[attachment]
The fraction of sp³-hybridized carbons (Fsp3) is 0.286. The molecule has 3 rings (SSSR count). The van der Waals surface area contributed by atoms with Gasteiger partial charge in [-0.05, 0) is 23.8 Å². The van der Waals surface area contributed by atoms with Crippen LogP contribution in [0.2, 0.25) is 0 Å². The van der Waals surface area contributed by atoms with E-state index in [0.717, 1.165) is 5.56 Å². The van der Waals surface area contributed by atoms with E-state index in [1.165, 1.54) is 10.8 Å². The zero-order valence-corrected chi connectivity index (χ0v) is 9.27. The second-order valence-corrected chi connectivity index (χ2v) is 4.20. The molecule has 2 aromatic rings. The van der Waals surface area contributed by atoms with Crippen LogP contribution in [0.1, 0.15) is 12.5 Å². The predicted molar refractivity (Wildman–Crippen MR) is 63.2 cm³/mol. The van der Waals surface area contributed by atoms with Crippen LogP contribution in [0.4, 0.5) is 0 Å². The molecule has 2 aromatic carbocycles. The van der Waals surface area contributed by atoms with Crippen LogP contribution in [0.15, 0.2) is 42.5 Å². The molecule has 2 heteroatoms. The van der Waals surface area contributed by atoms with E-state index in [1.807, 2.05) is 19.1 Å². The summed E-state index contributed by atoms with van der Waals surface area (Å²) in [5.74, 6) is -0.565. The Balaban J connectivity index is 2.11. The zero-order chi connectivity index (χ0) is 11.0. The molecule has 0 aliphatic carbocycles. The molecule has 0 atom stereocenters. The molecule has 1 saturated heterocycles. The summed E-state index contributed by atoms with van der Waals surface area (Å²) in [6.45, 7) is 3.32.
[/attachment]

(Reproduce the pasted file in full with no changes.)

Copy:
The fraction of sp³-hybridized carbons (Fsp3) is 0.286. The molecule has 3 rings (SSSR count). The van der Waals surface area contributed by atoms with Gasteiger partial charge in [-0.05, 0) is 23.8 Å². The van der Waals surface area contributed by atoms with Crippen LogP contribution in [0.2, 0.25) is 0 Å². The van der Waals surface area contributed by atoms with E-state index in [0.717, 1.165) is 5.56 Å². The van der Waals surface area contributed by atoms with E-state index in [1.165, 1.54) is 10.8 Å². The zero-order valence-corrected chi connectivity index (χ0v) is 9.27. The second-order valence-corrected chi connectivity index (χ2v) is 4.20. The molecule has 2 aromatic rings. The van der Waals surface area contributed by atoms with Crippen LogP contribution in [0.1, 0.15) is 12.5 Å². The predicted molar refractivity (Wildman–Crippen MR) is 63.2 cm³/mol. The van der Waals surface area contributed by atoms with Crippen LogP contribution in [0.4, 0.5) is 0 Å². The molecule has 2 aromatic carbocycles. The van der Waals surface area contributed by atoms with Crippen LogP contribution in [0.15, 0.2) is 42.5 Å². The molecule has 2 heteroatoms. The van der Waals surface area contributed by atoms with E-state index in [1.807, 2.05) is 19.1 Å². The summed E-state index contributed by atoms with van der Waals surface area (Å²) in [5.74, 6) is -0.565. The Balaban J connectivity index is 2.11. The zero-order chi connectivity index (χ0) is 11.0. The molecule has 0 aliphatic carbocycles. The molecule has 0 atom stereocenters. The molecule has 1 saturated heterocycles. The summed E-state index contributed by atoms with van der Waals surface area (Å²) in [6.45, 7) is 3.32.